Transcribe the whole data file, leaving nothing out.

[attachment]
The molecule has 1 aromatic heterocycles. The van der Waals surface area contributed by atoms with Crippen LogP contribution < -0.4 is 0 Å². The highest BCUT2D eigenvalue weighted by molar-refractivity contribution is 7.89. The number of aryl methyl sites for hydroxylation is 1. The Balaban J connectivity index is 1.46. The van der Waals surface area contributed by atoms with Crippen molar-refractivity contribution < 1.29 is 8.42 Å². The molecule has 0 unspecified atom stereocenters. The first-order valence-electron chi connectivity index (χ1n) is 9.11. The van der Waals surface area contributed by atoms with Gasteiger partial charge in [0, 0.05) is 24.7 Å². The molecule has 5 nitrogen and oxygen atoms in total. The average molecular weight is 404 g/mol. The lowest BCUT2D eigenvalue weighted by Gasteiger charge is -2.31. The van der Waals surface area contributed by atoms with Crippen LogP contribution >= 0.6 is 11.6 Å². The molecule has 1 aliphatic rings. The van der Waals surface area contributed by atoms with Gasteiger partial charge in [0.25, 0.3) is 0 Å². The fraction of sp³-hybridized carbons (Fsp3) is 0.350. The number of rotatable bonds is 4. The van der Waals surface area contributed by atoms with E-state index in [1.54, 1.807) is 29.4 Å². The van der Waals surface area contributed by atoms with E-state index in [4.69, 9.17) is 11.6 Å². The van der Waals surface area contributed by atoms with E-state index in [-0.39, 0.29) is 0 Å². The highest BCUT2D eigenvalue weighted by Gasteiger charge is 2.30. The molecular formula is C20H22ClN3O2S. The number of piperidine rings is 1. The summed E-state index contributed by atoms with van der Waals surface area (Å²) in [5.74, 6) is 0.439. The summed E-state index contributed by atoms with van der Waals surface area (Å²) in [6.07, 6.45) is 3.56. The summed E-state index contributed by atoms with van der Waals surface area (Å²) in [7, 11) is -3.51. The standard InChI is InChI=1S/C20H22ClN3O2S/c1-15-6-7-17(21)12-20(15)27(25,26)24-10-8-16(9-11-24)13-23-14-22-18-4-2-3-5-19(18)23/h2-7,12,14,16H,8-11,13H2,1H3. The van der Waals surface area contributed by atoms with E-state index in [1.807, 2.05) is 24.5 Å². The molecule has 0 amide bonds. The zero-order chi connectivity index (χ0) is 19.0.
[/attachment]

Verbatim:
The molecule has 1 aromatic heterocycles. The van der Waals surface area contributed by atoms with Crippen LogP contribution < -0.4 is 0 Å². The highest BCUT2D eigenvalue weighted by molar-refractivity contribution is 7.89. The number of aryl methyl sites for hydroxylation is 1. The Balaban J connectivity index is 1.46. The van der Waals surface area contributed by atoms with Crippen molar-refractivity contribution < 1.29 is 8.42 Å². The molecule has 0 unspecified atom stereocenters. The first-order valence-electron chi connectivity index (χ1n) is 9.11. The van der Waals surface area contributed by atoms with Gasteiger partial charge in [0, 0.05) is 24.7 Å². The molecule has 5 nitrogen and oxygen atoms in total. The average molecular weight is 404 g/mol. The lowest BCUT2D eigenvalue weighted by Gasteiger charge is -2.31. The van der Waals surface area contributed by atoms with Crippen LogP contribution >= 0.6 is 11.6 Å². The molecule has 1 aliphatic rings. The van der Waals surface area contributed by atoms with Gasteiger partial charge in [0.25, 0.3) is 0 Å². The fraction of sp³-hybridized carbons (Fsp3) is 0.350. The number of rotatable bonds is 4. The van der Waals surface area contributed by atoms with E-state index in [1.54, 1.807) is 29.4 Å². The van der Waals surface area contributed by atoms with E-state index in [4.69, 9.17) is 11.6 Å². The van der Waals surface area contributed by atoms with E-state index in [-0.39, 0.29) is 0 Å². The highest BCUT2D eigenvalue weighted by Gasteiger charge is 2.30. The molecular formula is C20H22ClN3O2S. The number of piperidine rings is 1. The summed E-state index contributed by atoms with van der Waals surface area (Å²) in [5.74, 6) is 0.439. The summed E-state index contributed by atoms with van der Waals surface area (Å²) in [6.07, 6.45) is 3.56. The summed E-state index contributed by atoms with van der Waals surface area (Å²) in [7, 11) is -3.51. The standard InChI is InChI=1S/C20H22ClN3O2S/c1-15-6-7-17(21)12-20(15)27(25,26)24-10-8-16(9-11-24)13-23-14-22-18-4-2-3-5-19(18)23/h2-7,12,14,16H,8-11,13H2,1H3. The van der Waals surface area contributed by atoms with E-state index in [1.807, 2.05) is 24.5 Å². The molecule has 0 amide bonds. The zero-order chi connectivity index (χ0) is 19.0.